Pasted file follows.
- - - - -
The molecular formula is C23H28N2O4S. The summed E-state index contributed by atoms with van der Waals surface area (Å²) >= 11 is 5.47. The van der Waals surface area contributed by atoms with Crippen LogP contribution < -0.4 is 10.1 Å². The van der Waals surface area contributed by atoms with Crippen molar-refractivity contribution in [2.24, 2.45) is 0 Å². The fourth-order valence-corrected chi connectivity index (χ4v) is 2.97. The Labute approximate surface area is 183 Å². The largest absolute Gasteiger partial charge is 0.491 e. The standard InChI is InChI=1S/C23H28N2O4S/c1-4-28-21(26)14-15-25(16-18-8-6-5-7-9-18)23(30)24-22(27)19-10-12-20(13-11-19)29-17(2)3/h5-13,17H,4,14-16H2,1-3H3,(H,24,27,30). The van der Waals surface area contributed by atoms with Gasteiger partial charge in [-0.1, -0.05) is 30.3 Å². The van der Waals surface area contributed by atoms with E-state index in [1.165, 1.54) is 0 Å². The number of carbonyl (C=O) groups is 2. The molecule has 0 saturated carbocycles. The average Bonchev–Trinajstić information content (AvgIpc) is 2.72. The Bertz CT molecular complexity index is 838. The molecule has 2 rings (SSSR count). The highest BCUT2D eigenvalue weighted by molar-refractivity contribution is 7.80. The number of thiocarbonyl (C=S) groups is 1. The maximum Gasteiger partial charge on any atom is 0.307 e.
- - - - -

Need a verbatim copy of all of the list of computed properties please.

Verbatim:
The molecular formula is C23H28N2O4S. The summed E-state index contributed by atoms with van der Waals surface area (Å²) >= 11 is 5.47. The van der Waals surface area contributed by atoms with Crippen LogP contribution < -0.4 is 10.1 Å². The van der Waals surface area contributed by atoms with Crippen molar-refractivity contribution in [2.24, 2.45) is 0 Å². The fourth-order valence-corrected chi connectivity index (χ4v) is 2.97. The Labute approximate surface area is 183 Å². The largest absolute Gasteiger partial charge is 0.491 e. The standard InChI is InChI=1S/C23H28N2O4S/c1-4-28-21(26)14-15-25(16-18-8-6-5-7-9-18)23(30)24-22(27)19-10-12-20(13-11-19)29-17(2)3/h5-13,17H,4,14-16H2,1-3H3,(H,24,27,30). The van der Waals surface area contributed by atoms with Gasteiger partial charge in [-0.1, -0.05) is 30.3 Å². The van der Waals surface area contributed by atoms with E-state index in [1.165, 1.54) is 0 Å². The number of carbonyl (C=O) groups is 2. The molecule has 0 saturated carbocycles. The average Bonchev–Trinajstić information content (AvgIpc) is 2.72. The Bertz CT molecular complexity index is 838. The molecule has 2 rings (SSSR count). The highest BCUT2D eigenvalue weighted by molar-refractivity contribution is 7.80. The number of thiocarbonyl (C=S) groups is 1. The maximum Gasteiger partial charge on any atom is 0.307 e.